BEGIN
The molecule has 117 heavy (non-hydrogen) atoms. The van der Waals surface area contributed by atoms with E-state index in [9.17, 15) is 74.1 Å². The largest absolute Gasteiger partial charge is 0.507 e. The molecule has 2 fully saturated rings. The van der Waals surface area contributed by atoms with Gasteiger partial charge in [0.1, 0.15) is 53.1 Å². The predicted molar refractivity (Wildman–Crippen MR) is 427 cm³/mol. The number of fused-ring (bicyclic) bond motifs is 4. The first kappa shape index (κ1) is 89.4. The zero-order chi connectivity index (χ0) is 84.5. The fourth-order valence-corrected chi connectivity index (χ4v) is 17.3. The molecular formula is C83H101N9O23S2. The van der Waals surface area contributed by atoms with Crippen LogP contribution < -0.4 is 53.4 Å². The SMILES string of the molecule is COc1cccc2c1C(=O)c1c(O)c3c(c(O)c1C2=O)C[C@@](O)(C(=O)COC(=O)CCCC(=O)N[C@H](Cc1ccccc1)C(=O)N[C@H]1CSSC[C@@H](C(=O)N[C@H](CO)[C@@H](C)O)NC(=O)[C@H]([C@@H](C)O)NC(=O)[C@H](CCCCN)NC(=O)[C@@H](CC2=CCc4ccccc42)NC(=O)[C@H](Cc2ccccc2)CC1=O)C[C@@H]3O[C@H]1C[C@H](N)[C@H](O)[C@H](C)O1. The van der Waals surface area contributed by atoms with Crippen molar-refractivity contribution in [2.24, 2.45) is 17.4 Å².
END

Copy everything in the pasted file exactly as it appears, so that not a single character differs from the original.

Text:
The molecule has 117 heavy (non-hydrogen) atoms. The van der Waals surface area contributed by atoms with E-state index in [9.17, 15) is 74.1 Å². The largest absolute Gasteiger partial charge is 0.507 e. The molecule has 2 fully saturated rings. The van der Waals surface area contributed by atoms with Gasteiger partial charge in [0.1, 0.15) is 53.1 Å². The predicted molar refractivity (Wildman–Crippen MR) is 427 cm³/mol. The number of fused-ring (bicyclic) bond motifs is 4. The first kappa shape index (κ1) is 89.4. The zero-order chi connectivity index (χ0) is 84.5. The fourth-order valence-corrected chi connectivity index (χ4v) is 17.3. The molecular formula is C83H101N9O23S2. The van der Waals surface area contributed by atoms with Crippen LogP contribution < -0.4 is 53.4 Å². The SMILES string of the molecule is COc1cccc2c1C(=O)c1c(O)c3c(c(O)c1C2=O)C[C@@](O)(C(=O)COC(=O)CCCC(=O)N[C@H](Cc1ccccc1)C(=O)N[C@H]1CSSC[C@@H](C(=O)N[C@H](CO)[C@@H](C)O)NC(=O)[C@H]([C@@H](C)O)NC(=O)[C@H](CCCCN)NC(=O)[C@@H](CC2=CCc4ccccc42)NC(=O)[C@H](Cc2ccccc2)CC1=O)C[C@@H]3O[C@H]1C[C@H](N)[C@H](O)[C@H](C)O1. The van der Waals surface area contributed by atoms with Crippen molar-refractivity contribution in [2.24, 2.45) is 17.4 Å².